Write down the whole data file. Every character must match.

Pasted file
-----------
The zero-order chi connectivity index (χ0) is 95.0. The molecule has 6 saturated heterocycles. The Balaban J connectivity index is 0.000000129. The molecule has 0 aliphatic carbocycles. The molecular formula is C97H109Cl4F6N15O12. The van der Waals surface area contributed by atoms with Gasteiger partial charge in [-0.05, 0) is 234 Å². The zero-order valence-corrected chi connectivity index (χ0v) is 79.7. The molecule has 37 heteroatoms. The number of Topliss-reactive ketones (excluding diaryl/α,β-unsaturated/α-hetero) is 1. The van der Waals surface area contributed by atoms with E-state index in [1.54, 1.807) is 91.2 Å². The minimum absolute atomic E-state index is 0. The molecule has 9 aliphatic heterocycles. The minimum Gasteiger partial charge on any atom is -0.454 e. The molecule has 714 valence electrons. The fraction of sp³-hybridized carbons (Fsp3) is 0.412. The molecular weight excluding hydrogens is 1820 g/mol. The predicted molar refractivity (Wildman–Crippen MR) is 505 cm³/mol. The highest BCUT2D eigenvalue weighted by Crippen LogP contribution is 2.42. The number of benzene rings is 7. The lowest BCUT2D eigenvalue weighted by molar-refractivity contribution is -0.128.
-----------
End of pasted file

The zero-order chi connectivity index (χ0) is 95.0. The molecule has 6 saturated heterocycles. The Balaban J connectivity index is 0.000000129. The molecule has 0 aliphatic carbocycles. The molecular formula is C97H109Cl4F6N15O12. The van der Waals surface area contributed by atoms with Gasteiger partial charge in [-0.05, 0) is 234 Å². The zero-order valence-corrected chi connectivity index (χ0v) is 79.7. The molecule has 37 heteroatoms. The number of Topliss-reactive ketones (excluding diaryl/α,β-unsaturated/α-hetero) is 1. The van der Waals surface area contributed by atoms with E-state index in [1.54, 1.807) is 91.2 Å². The minimum absolute atomic E-state index is 0. The molecule has 9 aliphatic heterocycles. The minimum Gasteiger partial charge on any atom is -0.454 e. The molecule has 714 valence electrons. The fraction of sp³-hybridized carbons (Fsp3) is 0.412. The molecular weight excluding hydrogens is 1820 g/mol. The predicted molar refractivity (Wildman–Crippen MR) is 505 cm³/mol. The highest BCUT2D eigenvalue weighted by Crippen LogP contribution is 2.42. The number of benzene rings is 7. The lowest BCUT2D eigenvalue weighted by molar-refractivity contribution is -0.128.